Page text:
There used to be several more airlines operating from the UK than there are today. Anyone flying there before 2012 may well remember British Midland International (BMI). It was one of the larger UK-based airlines, operating up to 13% of all Heathrow slots at its peak. It ceased operations in 2012, following financial difficulties, and was acquired by IAG, the owner of British Airways. While some of its aircraft and routes remain, the brand is now long gone.
BMI dates back to 1938
The seeds of British Midland International (BMI) were planted in 1938 when Roy Harben established a training school for Royal Air Force reserve pilots. Derby Aviation (named for the airport where the company was based) became the parent company in 1946. It gradually expanded beyond flight training with cargo and charter flights, and moved entirely into scheduled operations from 1953.
Initial service was just to Jersey, but international flights to Ostend began in 1956. Domestic UK services began in 1958, with the company then known as Derby Airways. In 1964, it bought another airline, Mercury Aviation, based at Manchester, and changed its name to Britsh Midland Airways.
Expansion from the 1970s
Britsh Midland Airways expanded its regional short-haul routes and also operated charters and leases. It took over the British Caledonian London to Belfast service in 1974, and the British Airways London to Leeds route in 1980 (it operated this until 2009).
It began competing with British Airways on key routes, including Glasgow and Edinburgh, in the early 1980s. Early European routes launched included Strasbourg and Amsterdam.
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In 2001, British Midland International adopted the brand “bmi.” It also introduced its first widebody aircraft, the Airbus A330-200, the same year and began services to the US. The ‘Midland’ name apparently caused some confusion, with its similarity to British Midland bank and little to do with its international routes.
By 2005, it had become the third-largest UK airline, with a passenger volume of 10.1 million. Indian services began in 2005, Riyadh in 2005, Moscow in 2006, and Cairo and Amman in 2007. It expanded further in the Middle Eastern and North African markets in 2007 by purchasing British Mediterranean Airways.
BMI was taken over by Lufthansa in 2009, amidst financial problems but continued operating under the BMI brand. Several routes were dropped, and restructuring took place to reduce losses.
Purchase by IAG
BMI only stayed with Lufthansa for around two years. Losses continued, and in September 2011, Luftansa announced it was planning to sell the airline.
Both British Airways and Virgin Atlantic were interested in buying BMI. Both placed bids, but IAG offered substantially more and took over the airline in a deal with Lufthansa for £172.5 million (as reported at the time in The Guardian). The takeover increased IAG’s share of slots at Heathrow from 45% to 53%. As part of the deal, IAG had to give up 14 slot pairs. 12 of these went to Virgin, but it was still unhappy about the deal.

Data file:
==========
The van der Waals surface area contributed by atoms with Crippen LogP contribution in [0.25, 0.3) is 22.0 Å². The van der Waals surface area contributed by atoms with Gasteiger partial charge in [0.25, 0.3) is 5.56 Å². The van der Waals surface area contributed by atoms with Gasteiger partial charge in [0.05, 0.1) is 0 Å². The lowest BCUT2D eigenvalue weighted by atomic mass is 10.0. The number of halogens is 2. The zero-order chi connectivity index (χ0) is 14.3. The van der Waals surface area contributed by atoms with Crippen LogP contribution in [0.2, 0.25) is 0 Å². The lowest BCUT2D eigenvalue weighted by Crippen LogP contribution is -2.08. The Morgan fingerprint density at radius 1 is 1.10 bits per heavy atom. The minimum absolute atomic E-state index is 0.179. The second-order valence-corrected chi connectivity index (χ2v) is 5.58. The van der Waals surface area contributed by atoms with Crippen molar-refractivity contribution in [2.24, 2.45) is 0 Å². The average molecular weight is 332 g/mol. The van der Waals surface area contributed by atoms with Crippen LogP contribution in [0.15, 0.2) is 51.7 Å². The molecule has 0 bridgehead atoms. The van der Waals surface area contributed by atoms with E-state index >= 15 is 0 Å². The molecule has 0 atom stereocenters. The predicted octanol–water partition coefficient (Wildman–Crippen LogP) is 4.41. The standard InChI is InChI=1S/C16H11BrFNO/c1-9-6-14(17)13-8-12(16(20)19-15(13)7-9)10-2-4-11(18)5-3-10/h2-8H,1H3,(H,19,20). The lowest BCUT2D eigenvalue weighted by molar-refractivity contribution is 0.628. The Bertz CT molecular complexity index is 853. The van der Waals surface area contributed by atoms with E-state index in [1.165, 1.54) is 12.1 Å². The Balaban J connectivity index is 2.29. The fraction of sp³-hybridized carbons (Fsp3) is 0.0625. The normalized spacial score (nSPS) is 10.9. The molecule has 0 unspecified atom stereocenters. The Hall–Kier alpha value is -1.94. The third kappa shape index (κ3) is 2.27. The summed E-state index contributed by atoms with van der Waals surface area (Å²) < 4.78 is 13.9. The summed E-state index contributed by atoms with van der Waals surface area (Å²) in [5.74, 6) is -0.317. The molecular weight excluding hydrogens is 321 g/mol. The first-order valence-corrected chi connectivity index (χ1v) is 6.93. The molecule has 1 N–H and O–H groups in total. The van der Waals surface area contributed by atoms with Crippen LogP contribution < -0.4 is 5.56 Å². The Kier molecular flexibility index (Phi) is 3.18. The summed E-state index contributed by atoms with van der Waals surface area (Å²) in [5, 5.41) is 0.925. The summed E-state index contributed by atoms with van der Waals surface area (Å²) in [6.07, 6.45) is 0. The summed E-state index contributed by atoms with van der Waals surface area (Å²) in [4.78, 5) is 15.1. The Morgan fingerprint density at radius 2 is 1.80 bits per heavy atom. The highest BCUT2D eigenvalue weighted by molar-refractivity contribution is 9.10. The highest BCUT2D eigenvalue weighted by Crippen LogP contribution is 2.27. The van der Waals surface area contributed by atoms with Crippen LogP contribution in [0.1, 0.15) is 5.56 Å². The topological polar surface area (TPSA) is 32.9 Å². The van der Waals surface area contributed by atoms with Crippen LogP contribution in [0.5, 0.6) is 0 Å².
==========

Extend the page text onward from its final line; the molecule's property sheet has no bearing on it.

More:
Merging into British Airways
IAGs ownership of BMI began on April 19th, 2012. BMI left Star Alliance and joined oneworld, along with IAG airlines British Airways and Iberia. The frequent flyer program, Diamond Club, closed and was merged with British Airways Executive Club and Avios.
Its all-Airbus narrowbody fleet transferred to British Airways, but its widebody A330 were instead returned to the leasing company. The narrowbodies were eventually repainted and refitted, but this took time.
As for routes, there was obviously some overlap with British Airways. At the time of the takeover, BMI operated 26 routes from Heathrow; 10 of these were also served by British Airways.
CAPA (Center for Aviation) took a look at the routes remaining after two years of integration. By the end of 2014, BMI routes to Agadir, Casablanca, Dammam, Marrakech, and Yerevan were ended, along with British Airways routes to Algiers, Dar es Salaam and Lusaka.
Many of the overlapping routes saw cuts in frequency. CAPA quote a few examples of these. For the three months from November 2014 to January 2015, British Airways operated 362 fewer flights to Manchester, 321 fewer to Edinburgh, and 173 fewer to Moscow (compared to combined totals for the same period three years earlier), for example.
This, of course, freed up slots for other destinations, a key benefit of the takeover for IAG. Over the same period, the largest slot increases were to Dublin (293), Geneva (215), and New York JFK (196).
What about flybmi?
If you think you have seen BMI aircraft in the air more recently, you are not mistaken. BMI Regional, rebranded later to flybmi, was a subsidiary of BMI. This was not part of the takeover and continued to operate until its own collapse in 2019.
It operated a fleet of 17 Embraer aircraft at the time it ceased operations, most of which made their way to Scottish regional carrier Loganair.
Would you like to share any memories of British Midland, bmi, or flybmi? Or any extra details about their purchase and transfer into IAG. Let us know in the comments.